Technicolour Adelaide

Technicolor’s new post production studio in Adelaide, its first in the Southern Hemisphere, is up and running – by Slade Phillips


Miranda Tapsell stars in 'Top End Wedding' - DOP Murray Lui, PHOTO John Platt

Technicolor is a series of colour motion picture processes, the first version dating back to 1916, and followed by improved versions over several decades of cinema history. It was the second major colour process, after Britain’s Kinemacolor, and the most widely used colour process in Hollywood from 1922 to 1952. Now, Technicolor works with creative and technology leaders in content creation, distribution and consumption to seamlessly deliver experiences worldwide.

Operating under the Mill Film banner, the South Australian visual effects studio has already attracted three-hundred creatives, well on its way to the goal of employing five-hundred people within five years.

The studio joins a growing number of post-production companies in Adelaide, helping the South Australian capital emerge as a screen industry hub. Others include Kojo, which worked on projects such as Hotel Mumbai (2018) as well as Top End Wedding (2019), and Rising Sun Pictures, the visual effects producer behind many of the X-Men films. E. Bennet Walsh’s upcoming Mortal Kombat film will also be shot in South Australia by Germain McMicking ACS and is set to become South Australia’s largest ever film production.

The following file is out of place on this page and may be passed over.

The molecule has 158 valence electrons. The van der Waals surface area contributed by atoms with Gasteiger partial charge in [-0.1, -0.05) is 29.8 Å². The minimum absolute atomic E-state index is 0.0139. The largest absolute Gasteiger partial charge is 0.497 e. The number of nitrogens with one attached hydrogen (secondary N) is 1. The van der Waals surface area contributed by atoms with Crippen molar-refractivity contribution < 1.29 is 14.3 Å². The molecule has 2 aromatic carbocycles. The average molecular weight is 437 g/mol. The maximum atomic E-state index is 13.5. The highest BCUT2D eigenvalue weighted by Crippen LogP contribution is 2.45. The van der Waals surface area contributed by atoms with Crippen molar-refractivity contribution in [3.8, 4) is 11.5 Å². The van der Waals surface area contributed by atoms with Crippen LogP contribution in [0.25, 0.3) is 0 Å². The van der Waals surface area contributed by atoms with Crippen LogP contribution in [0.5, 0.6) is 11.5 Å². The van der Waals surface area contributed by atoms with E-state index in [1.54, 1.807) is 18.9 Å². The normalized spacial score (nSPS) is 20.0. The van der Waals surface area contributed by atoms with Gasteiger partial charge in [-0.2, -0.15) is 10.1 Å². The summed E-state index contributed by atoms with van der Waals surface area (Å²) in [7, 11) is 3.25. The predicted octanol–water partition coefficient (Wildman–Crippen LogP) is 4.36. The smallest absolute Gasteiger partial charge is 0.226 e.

Technicolor has recently announced it would build a $26 million, 3000sqm visual effects studio in Adelaide. Managing director  of Mill Film, Mark Thorley, said he expected to reach the goal of five-hundred creatives in Adelaide much faster than the five-year timeframe originally forecast. “It’s been a long time since there’s been some new investment into the visual effects market in Australia so people are seeing it as an opportunity to join something new and exciting,” Thorley said.

The decision to locate the studio in South Australia followed a $6 million grant from the State Government’s Economic Investment Fund, which expects the project to have an economic benefit of more than $250 million over a decade. The South Australian Government also offers a 10% rebate for post-production, digital and visual effects work, designed to attract international film business. This is on top of a similar federal measure, set at 30 per cent of growth expenditure.

Thorley said the decision to move Mill Film into Adelaide was also aided by access to talent. “Australia has had a rich history of good visual effects talent and I think over a number of years many Australians have gone offshore to continue their careers in visual effects, so this was a great opportunity to bring those Australians back home,” Thorley says.

The Technicolor Academy is also located in Adelaide, which focuses on animation, lighting and environment work. Technicolor Academy is a fully-paid, intensive program which aims to improve artists’ skills in lighting, effects, compositing and animation. “We look for young talent who have had some experience, whether that be from an educational institution or just naturally talented individuals,” explains Thorley.

Located in the Adelaide CBD, the Mill Film studio has been fitted out over three floors of open-plan artist spaces and production offices. While the Adelaide studio is Mill Film’s only Southern Hemisphere location, the company has studios in Montreal, Los Angeles and a partnership with Technicolor Bangalore.

Thorley said the Adelaide studio recently worked with Technicolor partner MPC in London to deliver its first significant milestone: 443 shots for the Dora the Explorer film Dora and the Lost City of Gold (2019). The studio is also working on films for Paramount, Universal and Amblin.


Slade Phillips is a writer based in Sydney.

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